Microchip on roof of the mouth can reduce snoring

Patients who snore and have been diagnosed with mild apnea now have another treatment option...technology can reduce episodes of snoring. A microchip implanted in the bottom of the roof of the mouth, called the soft palate, by means of a minimally invasive procedure, promises to reduce by 80% the noise of snoring.

A study of the Federal University of São Paulo (UNIFESP) indicates that 33% of residents of Sao Paulo suffer from sleep apnea, characterized by momentary interruption of breathing while the person sleeps.  Estimates indicate that 50% of the general population has the problem, which can cause illnesses such as hypertension, type 2 diabetes and stroke.

The palatal implant is sold under the name Pillar and is manufactured by Medtronic. The technique, already used in Europe and the United States, was recently approved by the National Sanitary Surveillance Agency (ANVISA). Each unit costs about $200 - three to five implants are used in each patient.

This week, the technique will be presented by the Institute of Medical Education and Research Hospital Sao Camilo, Sao Paulo, during a course on diagnosis and treatment of obstructive sleep apnea.

According to Jose Antonio Pinto, head of the department of otolaryngology at St. Camillus, the technique is a good option for people with mild sleep apnea, which is characterized by 5 to 15 interruptions of breathing in each hour of sleep.  Moderate apnea occurs when sleep is interrupted 15-30 times, and when severe, it is above 30.

The technique

According to Pinto, the technique uses tiny polyethylene implants - a type of plastic used in the field of surgery and other grafts. In practice, the patient is given local anesthesia or sedation, and by means of a special gun-type instrument, the implants are applied to the bottom of the roof of the mouth of the patient, where the greatest vibration takes place.

In general, three implants are used and the procedure lasts 20 minutes. So far, five patients received the implant at St. Camillus, but it is not possible to evaluate the results because the procedure was performed so recently. "These systems produce a reaction in that region, generating a fibrosis, a scarring that heals and stiffens the tissue and thus reduces snoring" said Pinto.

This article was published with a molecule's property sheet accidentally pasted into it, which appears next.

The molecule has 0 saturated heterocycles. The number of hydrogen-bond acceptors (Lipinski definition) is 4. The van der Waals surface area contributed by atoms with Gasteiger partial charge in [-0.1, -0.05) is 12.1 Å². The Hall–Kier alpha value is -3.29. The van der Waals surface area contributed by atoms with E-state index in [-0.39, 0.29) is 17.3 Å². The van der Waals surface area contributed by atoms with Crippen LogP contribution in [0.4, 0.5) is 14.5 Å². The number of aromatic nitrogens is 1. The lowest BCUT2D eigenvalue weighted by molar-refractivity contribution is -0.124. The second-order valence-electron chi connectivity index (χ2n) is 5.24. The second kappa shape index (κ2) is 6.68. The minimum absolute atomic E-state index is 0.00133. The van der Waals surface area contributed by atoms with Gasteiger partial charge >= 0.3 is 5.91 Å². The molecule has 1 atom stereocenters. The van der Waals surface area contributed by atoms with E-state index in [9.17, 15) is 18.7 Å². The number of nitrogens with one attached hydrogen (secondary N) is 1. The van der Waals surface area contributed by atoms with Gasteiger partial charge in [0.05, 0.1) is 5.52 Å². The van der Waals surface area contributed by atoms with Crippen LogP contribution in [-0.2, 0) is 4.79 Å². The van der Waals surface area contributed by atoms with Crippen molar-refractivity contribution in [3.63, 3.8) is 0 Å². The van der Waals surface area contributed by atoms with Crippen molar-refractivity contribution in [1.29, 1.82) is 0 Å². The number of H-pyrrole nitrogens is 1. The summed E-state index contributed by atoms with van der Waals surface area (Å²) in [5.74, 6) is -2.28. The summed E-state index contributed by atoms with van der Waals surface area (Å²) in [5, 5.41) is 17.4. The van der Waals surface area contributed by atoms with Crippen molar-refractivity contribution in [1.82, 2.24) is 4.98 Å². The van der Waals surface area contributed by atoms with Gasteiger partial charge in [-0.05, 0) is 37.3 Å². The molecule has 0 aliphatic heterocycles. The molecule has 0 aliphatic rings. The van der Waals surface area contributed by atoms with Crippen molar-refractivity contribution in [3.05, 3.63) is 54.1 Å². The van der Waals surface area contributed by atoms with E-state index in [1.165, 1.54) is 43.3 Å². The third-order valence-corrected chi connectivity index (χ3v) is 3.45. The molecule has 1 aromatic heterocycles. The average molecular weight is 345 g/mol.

The patient resumes normal activities and then manages to eat. In the first weeks, it may be necessary to take some pain reliever to reduce swelling. "It is a foreign body sensation in the throat, but it quickly disappears."


For Lia Bittencourt, coordinator of the Sleep Institute, the results with the palatal implant are not as effective as CPAP (a device that prevents the closing of the throat during sleep) and the intraoral appliance (bite type of silicone that maintains the patient's mouth closed during sleep and that pulls the jaw forward).

"The use of CPAP is best for all cases, but it does not work for all patients. It is not entirely proven that the palatal implant actually helps regulate breathing interruptions to less than five times per hour of sleep. Therefore, we still do not routinely use it," he says.

The ENT, Cahali Michel, Hospital das Clinicas in Sao Paulo, knows the technique and says he has a bad impression about its effectiveness. "Apparently, the implant would be effective to reduce the noise of snoring, but has almost zero efficacy to treat apnea. And less than 5% of patients have associated snoring without apnea."

According to Cahali, more research still needs to be done in the area to demonstrate that the implant is really a good alternative, especially because of the price. "It is not a new procedure.  In the U.S.A., it has been used since 2004, but the distribution is still low because the technology is expensive."

Translated from the Portuguese version by:

Lisa Karpova


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Author`s name Timothy Bancroft-Hinchey